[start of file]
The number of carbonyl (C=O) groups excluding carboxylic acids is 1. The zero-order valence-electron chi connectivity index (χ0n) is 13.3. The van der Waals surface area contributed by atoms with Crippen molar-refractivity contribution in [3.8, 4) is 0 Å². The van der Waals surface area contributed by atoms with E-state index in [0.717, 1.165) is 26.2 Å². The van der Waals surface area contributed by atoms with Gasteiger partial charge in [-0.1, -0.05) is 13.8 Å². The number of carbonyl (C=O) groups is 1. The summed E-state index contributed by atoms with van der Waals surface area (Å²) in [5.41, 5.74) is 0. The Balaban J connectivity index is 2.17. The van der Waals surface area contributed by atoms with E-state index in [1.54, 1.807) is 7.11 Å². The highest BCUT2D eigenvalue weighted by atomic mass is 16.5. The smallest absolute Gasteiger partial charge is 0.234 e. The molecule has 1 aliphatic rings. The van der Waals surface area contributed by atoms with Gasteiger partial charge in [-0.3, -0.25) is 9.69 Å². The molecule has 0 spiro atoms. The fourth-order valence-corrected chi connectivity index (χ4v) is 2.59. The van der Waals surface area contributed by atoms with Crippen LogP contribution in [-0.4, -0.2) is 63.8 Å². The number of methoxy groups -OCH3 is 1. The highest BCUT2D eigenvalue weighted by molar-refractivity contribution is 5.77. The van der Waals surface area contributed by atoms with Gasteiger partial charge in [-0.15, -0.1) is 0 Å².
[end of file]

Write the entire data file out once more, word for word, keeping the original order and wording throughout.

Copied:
The number of carbonyl (C=O) groups excluding carboxylic acids is 1. The zero-order valence-electron chi connectivity index (χ0n) is 13.3. The van der Waals surface area contributed by atoms with Crippen molar-refractivity contribution in [3.8, 4) is 0 Å². The van der Waals surface area contributed by atoms with E-state index in [0.717, 1.165) is 26.2 Å². The van der Waals surface area contributed by atoms with Gasteiger partial charge in [-0.1, -0.05) is 13.8 Å². The number of carbonyl (C=O) groups is 1. The summed E-state index contributed by atoms with van der Waals surface area (Å²) in [5.41, 5.74) is 0. The Balaban J connectivity index is 2.17. The van der Waals surface area contributed by atoms with E-state index in [1.54, 1.807) is 7.11 Å². The highest BCUT2D eigenvalue weighted by atomic mass is 16.5. The smallest absolute Gasteiger partial charge is 0.234 e. The molecule has 1 aliphatic rings. The van der Waals surface area contributed by atoms with Gasteiger partial charge in [-0.3, -0.25) is 9.69 Å². The molecule has 0 spiro atoms. The fourth-order valence-corrected chi connectivity index (χ4v) is 2.59. The van der Waals surface area contributed by atoms with Crippen LogP contribution in [-0.4, -0.2) is 63.8 Å². The number of methoxy groups -OCH3 is 1. The highest BCUT2D eigenvalue weighted by molar-refractivity contribution is 5.77. The van der Waals surface area contributed by atoms with Gasteiger partial charge in [-0.15, -0.1) is 0 Å².